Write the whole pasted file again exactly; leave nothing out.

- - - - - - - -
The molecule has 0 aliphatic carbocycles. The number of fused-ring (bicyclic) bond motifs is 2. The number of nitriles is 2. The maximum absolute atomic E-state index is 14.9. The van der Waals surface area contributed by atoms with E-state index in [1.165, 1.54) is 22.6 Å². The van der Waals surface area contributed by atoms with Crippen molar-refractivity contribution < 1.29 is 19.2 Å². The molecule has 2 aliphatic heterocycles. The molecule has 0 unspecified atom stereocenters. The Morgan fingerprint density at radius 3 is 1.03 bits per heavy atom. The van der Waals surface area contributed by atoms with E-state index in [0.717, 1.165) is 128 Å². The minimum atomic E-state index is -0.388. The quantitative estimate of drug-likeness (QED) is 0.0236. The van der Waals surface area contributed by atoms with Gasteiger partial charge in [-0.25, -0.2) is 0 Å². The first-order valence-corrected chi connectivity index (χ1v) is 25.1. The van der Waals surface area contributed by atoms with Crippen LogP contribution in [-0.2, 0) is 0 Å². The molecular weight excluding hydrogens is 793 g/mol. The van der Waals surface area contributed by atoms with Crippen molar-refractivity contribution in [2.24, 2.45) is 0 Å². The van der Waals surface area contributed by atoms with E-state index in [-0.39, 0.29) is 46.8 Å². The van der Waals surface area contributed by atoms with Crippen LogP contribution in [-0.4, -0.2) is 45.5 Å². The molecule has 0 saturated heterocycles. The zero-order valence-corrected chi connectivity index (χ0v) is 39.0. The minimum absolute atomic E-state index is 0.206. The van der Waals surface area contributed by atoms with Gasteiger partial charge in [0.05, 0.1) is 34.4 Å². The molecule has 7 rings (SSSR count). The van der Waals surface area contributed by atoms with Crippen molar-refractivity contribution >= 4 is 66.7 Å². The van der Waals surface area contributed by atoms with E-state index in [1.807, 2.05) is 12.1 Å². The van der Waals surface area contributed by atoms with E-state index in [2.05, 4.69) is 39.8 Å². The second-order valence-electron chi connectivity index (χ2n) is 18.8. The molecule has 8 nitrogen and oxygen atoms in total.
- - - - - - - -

The molecule has 0 aliphatic carbocycles. The number of fused-ring (bicyclic) bond motifs is 2. The number of nitriles is 2. The maximum absolute atomic E-state index is 14.9. The van der Waals surface area contributed by atoms with E-state index in [1.165, 1.54) is 22.6 Å². The van der Waals surface area contributed by atoms with Crippen molar-refractivity contribution < 1.29 is 19.2 Å². The molecule has 2 aliphatic heterocycles. The molecule has 0 unspecified atom stereocenters. The Morgan fingerprint density at radius 3 is 1.03 bits per heavy atom. The van der Waals surface area contributed by atoms with E-state index in [0.717, 1.165) is 128 Å². The minimum atomic E-state index is -0.388. The quantitative estimate of drug-likeness (QED) is 0.0236. The van der Waals surface area contributed by atoms with Gasteiger partial charge in [-0.25, -0.2) is 0 Å². The first-order valence-corrected chi connectivity index (χ1v) is 25.1. The van der Waals surface area contributed by atoms with Crippen LogP contribution in [-0.2, 0) is 0 Å². The molecular weight excluding hydrogens is 793 g/mol. The van der Waals surface area contributed by atoms with Crippen molar-refractivity contribution in [2.24, 2.45) is 0 Å². The van der Waals surface area contributed by atoms with E-state index in [-0.39, 0.29) is 46.8 Å². The van der Waals surface area contributed by atoms with Crippen LogP contribution in [-0.4, -0.2) is 45.5 Å². The molecule has 0 saturated heterocycles. The zero-order valence-corrected chi connectivity index (χ0v) is 39.0. The minimum absolute atomic E-state index is 0.206. The van der Waals surface area contributed by atoms with Gasteiger partial charge in [0.05, 0.1) is 34.4 Å². The molecule has 7 rings (SSSR count). The van der Waals surface area contributed by atoms with Crippen molar-refractivity contribution >= 4 is 66.7 Å². The van der Waals surface area contributed by atoms with E-state index in [1.807, 2.05) is 12.1 Å². The van der Waals surface area contributed by atoms with E-state index in [2.05, 4.69) is 39.8 Å². The second-order valence-electron chi connectivity index (χ2n) is 18.8. The molecule has 8 nitrogen and oxygen atoms in total.